Human immunodeficiency virus
infection and acquired immune deficiency syndrome (HIV/AIDS) is a spectrum of conditions caused by infection with the human immunodeficiency virus
(HIV). Following initial infection a person may not notice any symptoms, or may experience a brief period of influenza-like illness. HIV
causes AIDS and interferes with the body's ability to fight infections. The virus
can be transmitted through contact with infected blood, semen or vaginal fluids. Within a few weeks of HIV
infection, flu-like symptoms such as fever, sore throat and fatigue can occur. Then the disease is usually asymptomatic until it progresses to AIDS. AIDS symptoms include weight loss, fever or night sweats, fatigue and recurrent infections. No cure exists for AIDS, but strict adherence to antiretroviral regimens (ARVs) can dramatically slow the disease's progress as well as prevent secondary infections and complications. HIV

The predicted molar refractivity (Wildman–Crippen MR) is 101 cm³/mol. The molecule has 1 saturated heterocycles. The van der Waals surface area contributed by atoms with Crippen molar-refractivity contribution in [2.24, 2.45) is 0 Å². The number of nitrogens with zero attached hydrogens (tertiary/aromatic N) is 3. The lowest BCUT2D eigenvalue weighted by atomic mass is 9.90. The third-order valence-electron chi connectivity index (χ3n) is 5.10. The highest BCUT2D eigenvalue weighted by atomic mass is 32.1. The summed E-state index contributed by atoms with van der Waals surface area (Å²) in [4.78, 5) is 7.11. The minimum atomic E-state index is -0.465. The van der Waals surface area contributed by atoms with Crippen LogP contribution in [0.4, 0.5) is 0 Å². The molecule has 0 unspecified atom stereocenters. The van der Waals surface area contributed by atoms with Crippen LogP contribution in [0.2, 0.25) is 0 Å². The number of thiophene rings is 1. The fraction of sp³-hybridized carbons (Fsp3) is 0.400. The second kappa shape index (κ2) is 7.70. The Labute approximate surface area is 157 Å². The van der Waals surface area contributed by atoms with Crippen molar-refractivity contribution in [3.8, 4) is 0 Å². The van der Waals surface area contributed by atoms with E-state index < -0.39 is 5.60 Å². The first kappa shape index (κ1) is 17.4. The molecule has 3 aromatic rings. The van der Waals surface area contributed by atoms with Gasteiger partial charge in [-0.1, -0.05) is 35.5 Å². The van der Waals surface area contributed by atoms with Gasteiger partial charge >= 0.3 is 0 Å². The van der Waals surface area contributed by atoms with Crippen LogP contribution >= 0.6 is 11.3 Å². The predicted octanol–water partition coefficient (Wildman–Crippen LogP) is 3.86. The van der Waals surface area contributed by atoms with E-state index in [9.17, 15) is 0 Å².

kills CD4 cells. Healthy adults generally have a CD4 count of 500 to 1,500 per cubic millimeter. A person with HIV
whose CD4 count falls below 200 per cubic millimeter will be diagnosed with AIDS.